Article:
Part Two of How to Evaluate Yourself. Stemming from the need for a standard of personal excellence, I offer a citizenship test or “State of the Person” report card. In brief, here are twenty-one categories or subjects in which I think each person should strive to get an A. In my opinion, all A’s in these would qualify a person to think of himself as approaching excellence as a person in the same way Michael Jordan approached excellence as a basketball player. How do you measure up?
How to Evaluation Yourself: Part One. Stemming from the need for a standard of personal excellence, I offer a citizenship test or “State of the Person” report card. In brief, here are twenty-one categories or subjects in which I think each person should strive to get an A. How do you measure up?
Matt Dyment was a basketball player at Linfield College in McMinnville, Oregon. He is also one of the finest leaders I have ever seen on and off a basketball court. I offer some examples of Matt’s leadership as a yardstick so you can measure your own efforts by comparison.
As a young high-school athlete I’d never experienced falling in love, not until I started training with professional athletes in Houston. (Yes, just as the commercial says, the NBA CARES, they really do.) That was where I got to know Miss Takes. Oh, I didn’t love her immediately – I even cursed at her at the beginning of our relationship – I wanted her to go away, but somehow, I could never get rid of her. I began to appreciate her and eventually, I grew to love my Miss Takes.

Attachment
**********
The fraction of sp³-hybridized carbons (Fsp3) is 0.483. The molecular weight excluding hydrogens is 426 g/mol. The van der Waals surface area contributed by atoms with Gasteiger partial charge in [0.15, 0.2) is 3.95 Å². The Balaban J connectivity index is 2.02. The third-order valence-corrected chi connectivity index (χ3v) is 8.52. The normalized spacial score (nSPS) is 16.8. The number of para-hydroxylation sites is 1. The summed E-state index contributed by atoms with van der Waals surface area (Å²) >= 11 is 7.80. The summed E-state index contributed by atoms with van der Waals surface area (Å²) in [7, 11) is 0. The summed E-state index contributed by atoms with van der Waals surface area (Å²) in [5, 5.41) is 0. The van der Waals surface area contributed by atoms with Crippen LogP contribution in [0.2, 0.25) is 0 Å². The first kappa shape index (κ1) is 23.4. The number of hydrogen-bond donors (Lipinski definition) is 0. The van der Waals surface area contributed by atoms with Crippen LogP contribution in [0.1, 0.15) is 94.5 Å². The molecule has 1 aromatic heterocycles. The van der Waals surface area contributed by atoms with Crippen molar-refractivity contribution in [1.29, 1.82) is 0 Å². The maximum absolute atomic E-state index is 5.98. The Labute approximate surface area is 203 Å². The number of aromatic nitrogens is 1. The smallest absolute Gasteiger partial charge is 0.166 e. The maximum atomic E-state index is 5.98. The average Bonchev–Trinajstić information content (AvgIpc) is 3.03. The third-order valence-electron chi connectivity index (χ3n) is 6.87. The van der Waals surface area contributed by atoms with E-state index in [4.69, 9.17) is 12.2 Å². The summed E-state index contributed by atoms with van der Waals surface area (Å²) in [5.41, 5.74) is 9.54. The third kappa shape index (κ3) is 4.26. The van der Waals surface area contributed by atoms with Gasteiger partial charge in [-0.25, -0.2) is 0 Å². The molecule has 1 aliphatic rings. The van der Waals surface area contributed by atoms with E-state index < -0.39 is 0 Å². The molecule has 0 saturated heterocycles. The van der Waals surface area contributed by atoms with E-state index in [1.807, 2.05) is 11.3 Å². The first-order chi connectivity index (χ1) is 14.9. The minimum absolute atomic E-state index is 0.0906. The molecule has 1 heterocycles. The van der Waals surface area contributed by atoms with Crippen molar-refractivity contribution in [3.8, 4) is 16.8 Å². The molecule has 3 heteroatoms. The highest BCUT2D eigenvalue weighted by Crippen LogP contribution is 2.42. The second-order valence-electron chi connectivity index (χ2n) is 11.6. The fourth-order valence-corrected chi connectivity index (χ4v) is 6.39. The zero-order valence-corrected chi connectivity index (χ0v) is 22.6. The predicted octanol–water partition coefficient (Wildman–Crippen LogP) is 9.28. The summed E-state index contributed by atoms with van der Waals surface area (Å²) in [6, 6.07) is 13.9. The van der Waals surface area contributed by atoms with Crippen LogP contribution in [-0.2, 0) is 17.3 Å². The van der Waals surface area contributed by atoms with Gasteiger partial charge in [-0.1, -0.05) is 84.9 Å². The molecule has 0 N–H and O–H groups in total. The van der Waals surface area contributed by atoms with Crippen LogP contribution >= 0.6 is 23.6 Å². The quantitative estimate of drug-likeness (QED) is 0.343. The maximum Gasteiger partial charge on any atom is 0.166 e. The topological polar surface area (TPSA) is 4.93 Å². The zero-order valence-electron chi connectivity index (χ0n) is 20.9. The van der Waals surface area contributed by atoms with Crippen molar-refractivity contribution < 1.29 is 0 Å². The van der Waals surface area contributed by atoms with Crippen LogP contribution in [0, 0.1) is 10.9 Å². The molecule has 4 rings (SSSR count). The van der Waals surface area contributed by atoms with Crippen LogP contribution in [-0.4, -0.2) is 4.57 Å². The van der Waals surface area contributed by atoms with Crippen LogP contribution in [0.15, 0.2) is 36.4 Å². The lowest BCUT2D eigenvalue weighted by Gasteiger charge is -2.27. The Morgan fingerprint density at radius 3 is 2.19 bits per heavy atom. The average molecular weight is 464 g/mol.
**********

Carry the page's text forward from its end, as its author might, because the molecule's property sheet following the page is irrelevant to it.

THINK THE GAME
Join us this summer and discover how to become a playmaker, lead your team, and run the show.
In response to an error, Hustle-CAT is a good term to remember and a good thing to do. In all the continuous team sports like basketball, soccer, volleyball, and hockey—and sometimes in baseball and football as well—a player will make a mistake and have the opportunity immediately either to compound the mistake or to correct it. If your error immobilizes you while you pause to demonstrate your anguish or anger, you compound your error.
We, humans, should be most appreciative of our thumbs. They are pretty super little tools and they help us do things that most other species can’t achieve: jump rope, have thumb wars, and let’s not forget maybe the most important – playing Super Mario Kart. (Man, I miss those red turtle shells!)
Common sense might seem to tell you that great plays are what make the difference between a good player and a mediocre player. But most coaches would disagree. More often, they would say, great plays—or the attempts to make great plays—are what make good players mediocre.
Basketball players now, more than ever, play a lot of basketball. On average, athletes tell me that in the summer that they play 40 to 60+ AAU games a year. With all this basketball year round, how does the aspiring athlete avoid burnout and days when the motivation to get in the gym just isn’t there.